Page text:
An impetus for his travel to Türkiye was, therefore, to acknowledge the limitations of studying only Western diets, he says. “We need to study microbiome and food interactions in every culture around the world, and that’s going to require scientists from those cultures to take the lead.”

Purdue is well-positioned to lend a hand, he adds. “We can enable scientists to study foods that are relevant to their own diets and culture. We can give them the tools and ability to take that on their own and insert their own interesting scientific questions around how you shape the gut microbiome for health in a variety of different cultural contexts. Western scientists are not going to solve this problem for the entire world.”

Lindemann and his Turkish counterpart led workshops in varied locations in which they guided students through processing sequences. “These programs require that you be familiar with how sequences are generated, what they’re like and how to process them, whether the algorithm’s working correctly or incorrectly, and how to adjust the commands,” Lindemann says. While highly technical, the approach gives student and faculty a foundation for doing their own analysis on their own computers with their own sequences.

“Even if they don’t feel 100% confident to walk right out the door and do it themselves, most report that they feel like the barrier is decreased to them doing it on their own in the future,” he says.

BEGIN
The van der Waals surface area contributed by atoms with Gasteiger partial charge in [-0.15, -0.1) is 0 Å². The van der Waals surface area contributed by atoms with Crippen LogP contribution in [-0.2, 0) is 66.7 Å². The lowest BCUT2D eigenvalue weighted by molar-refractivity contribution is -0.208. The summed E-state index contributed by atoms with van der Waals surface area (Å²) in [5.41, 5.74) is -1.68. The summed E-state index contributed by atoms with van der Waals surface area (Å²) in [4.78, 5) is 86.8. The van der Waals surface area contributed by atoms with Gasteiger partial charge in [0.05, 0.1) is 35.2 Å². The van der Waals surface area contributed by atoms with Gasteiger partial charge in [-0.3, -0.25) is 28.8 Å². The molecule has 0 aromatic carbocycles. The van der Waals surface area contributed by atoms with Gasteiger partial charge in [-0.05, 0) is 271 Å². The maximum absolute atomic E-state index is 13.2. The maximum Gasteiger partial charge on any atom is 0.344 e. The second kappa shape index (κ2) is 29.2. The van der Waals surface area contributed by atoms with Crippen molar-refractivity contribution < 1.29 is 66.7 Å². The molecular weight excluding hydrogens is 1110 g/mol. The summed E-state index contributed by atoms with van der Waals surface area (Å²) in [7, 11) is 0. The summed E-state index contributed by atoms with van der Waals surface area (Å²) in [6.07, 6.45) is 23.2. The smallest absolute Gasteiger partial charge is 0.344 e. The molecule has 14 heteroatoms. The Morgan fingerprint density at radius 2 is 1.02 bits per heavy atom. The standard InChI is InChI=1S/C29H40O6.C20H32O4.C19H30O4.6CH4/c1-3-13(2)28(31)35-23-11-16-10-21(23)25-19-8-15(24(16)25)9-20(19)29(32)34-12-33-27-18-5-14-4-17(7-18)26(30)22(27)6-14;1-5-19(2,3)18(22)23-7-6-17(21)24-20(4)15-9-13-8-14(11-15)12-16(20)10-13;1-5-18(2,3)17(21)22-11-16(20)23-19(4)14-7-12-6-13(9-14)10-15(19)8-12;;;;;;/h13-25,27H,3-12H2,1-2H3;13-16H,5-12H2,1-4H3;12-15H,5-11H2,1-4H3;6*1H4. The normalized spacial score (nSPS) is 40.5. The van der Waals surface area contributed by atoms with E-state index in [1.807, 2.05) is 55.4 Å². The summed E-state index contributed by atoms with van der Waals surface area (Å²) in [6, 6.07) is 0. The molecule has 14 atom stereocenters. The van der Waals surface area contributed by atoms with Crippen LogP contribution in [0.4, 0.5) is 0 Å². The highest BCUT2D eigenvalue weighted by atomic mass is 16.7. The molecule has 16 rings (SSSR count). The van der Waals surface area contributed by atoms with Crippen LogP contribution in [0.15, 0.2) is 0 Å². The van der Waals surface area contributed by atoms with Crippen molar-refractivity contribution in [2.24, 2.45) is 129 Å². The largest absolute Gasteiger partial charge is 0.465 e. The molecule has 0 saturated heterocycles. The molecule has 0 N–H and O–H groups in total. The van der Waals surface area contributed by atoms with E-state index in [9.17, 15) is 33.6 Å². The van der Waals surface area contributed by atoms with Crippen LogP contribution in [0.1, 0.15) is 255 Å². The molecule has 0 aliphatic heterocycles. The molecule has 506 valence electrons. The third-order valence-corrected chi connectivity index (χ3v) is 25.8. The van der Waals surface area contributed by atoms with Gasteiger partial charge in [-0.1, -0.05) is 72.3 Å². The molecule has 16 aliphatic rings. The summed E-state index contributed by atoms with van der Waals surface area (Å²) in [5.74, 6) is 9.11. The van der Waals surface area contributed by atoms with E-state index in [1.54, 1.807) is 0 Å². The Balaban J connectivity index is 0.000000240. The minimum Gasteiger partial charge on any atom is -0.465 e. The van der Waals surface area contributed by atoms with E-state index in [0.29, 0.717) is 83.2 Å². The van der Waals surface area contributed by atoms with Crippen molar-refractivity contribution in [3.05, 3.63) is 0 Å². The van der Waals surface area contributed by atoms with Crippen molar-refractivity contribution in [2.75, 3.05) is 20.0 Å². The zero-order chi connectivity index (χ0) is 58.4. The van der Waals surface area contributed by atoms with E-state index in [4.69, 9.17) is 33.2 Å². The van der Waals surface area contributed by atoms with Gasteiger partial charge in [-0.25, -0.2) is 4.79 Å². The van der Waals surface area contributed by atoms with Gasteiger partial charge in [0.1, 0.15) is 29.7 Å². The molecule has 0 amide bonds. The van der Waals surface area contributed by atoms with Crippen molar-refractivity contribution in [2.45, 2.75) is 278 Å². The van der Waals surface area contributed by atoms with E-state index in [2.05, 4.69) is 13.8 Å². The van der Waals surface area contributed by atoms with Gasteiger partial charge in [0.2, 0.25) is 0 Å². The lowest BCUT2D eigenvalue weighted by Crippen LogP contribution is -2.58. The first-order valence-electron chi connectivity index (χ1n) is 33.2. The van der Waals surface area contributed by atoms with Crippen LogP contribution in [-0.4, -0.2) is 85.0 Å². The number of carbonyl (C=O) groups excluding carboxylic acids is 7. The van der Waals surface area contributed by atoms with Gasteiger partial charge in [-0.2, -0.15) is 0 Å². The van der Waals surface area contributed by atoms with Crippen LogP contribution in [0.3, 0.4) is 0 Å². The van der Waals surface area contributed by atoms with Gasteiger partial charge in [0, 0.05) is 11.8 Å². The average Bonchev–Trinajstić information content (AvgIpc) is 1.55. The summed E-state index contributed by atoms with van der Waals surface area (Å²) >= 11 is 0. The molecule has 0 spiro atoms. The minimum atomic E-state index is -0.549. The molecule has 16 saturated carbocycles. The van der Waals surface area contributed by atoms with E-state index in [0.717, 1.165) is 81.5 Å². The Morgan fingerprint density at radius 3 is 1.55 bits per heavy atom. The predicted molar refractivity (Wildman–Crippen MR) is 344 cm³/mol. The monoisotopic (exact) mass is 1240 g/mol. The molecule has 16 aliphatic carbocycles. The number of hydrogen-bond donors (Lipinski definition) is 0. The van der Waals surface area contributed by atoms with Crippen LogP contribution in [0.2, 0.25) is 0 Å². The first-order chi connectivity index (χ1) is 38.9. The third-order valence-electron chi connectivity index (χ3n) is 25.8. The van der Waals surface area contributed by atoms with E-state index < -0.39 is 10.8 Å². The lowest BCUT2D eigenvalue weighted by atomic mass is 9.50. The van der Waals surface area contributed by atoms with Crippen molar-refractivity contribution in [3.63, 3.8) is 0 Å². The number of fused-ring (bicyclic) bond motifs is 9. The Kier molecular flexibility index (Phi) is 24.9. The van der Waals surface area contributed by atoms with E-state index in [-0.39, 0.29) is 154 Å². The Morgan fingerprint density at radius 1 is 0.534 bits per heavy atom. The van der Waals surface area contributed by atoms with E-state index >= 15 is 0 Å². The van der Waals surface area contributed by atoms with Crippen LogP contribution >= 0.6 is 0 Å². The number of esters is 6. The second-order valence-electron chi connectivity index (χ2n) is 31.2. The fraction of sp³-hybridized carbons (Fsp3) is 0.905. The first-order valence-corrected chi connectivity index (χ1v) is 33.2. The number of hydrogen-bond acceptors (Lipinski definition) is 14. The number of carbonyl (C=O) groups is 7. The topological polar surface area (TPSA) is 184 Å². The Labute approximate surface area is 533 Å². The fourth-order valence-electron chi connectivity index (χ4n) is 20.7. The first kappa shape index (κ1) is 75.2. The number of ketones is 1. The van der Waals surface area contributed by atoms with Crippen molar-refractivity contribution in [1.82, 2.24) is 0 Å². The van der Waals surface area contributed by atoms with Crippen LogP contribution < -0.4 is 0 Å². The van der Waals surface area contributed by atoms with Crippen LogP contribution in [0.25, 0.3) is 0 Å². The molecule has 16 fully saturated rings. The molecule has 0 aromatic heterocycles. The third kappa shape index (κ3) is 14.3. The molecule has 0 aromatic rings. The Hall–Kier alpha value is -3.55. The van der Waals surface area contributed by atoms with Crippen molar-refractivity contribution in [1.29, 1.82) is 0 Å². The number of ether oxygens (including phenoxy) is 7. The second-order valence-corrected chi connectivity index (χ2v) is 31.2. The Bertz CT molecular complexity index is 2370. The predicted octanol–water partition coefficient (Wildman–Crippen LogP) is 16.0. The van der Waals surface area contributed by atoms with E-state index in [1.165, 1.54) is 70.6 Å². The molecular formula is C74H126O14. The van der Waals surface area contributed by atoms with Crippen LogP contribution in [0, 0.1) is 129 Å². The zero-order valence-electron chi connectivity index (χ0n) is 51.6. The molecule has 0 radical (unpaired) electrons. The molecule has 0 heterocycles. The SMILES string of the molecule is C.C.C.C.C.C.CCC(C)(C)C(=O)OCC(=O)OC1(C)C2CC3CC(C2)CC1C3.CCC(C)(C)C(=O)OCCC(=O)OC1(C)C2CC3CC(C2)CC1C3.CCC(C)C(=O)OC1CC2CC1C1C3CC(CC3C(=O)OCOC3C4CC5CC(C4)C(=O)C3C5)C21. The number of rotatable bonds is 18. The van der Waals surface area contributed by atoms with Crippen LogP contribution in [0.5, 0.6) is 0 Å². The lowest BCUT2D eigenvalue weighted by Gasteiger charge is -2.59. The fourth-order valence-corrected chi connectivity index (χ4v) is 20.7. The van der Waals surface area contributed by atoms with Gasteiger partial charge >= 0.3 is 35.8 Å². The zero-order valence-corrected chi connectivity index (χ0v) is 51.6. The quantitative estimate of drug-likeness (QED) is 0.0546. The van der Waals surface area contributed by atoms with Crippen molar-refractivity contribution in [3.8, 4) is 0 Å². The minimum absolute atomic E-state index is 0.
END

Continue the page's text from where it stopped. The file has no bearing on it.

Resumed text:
In presentations and mentoring sessions with graduate students, Lindemann also introduced them to U.S. higher education in biomedical sciences. He invited the students to stay in contact, and some have asked about opportunities in his lab. “There are certainly implications for identifying good matches with students overseas who might be interested in a Purdue education as a graduate student,” he says.

Lindemann says taking his family to Türkiye enhanced the experience. He and his wife and their five children stayed in Tunçil’s home. “That was a beautiful thing because we got to experience daily life as Turkish people experience it,” he says.

Lindemann and his family sample Turkish cuisine. Lindemann and his family sample Turkish cuisine.

Beyond the challenge of communicating in broken Turkish with people who spoke no English, the month in Türkiye also got his children — ages 18, 16, 14, 13 and 11 — past what Lindemann calls “the honeymoon that comes from being in a new culture” for a more realistic view of living interculturally and bridging the gaps that invariably emerge.

His Fulbright experience will impact his work at Purdue, Lindemann says. “I think I had a U.S.-centric view of the materials that would come into my research program beforehand. Being there made me realize the genetics of those plants may be very different. The compositions could be very different. Their effects on our gut microbiome could be very different. And we’re just not studying this.”

Lindemann and Tunçil and their research teams plan to continue their collaboration. Lindemann hopes he helped lay the groundwork for institutional partnerships as well. “I think we did a good job of getting knowledge transferred, but it’s a lifelong process,” he says.

It’s the kind of thing that initiates interest and ability in people; and in the long string of events, we can start to develop this into something that becomes a capability —and beyond that capability, expertise.

- Steve Lindemann, associate professor of food science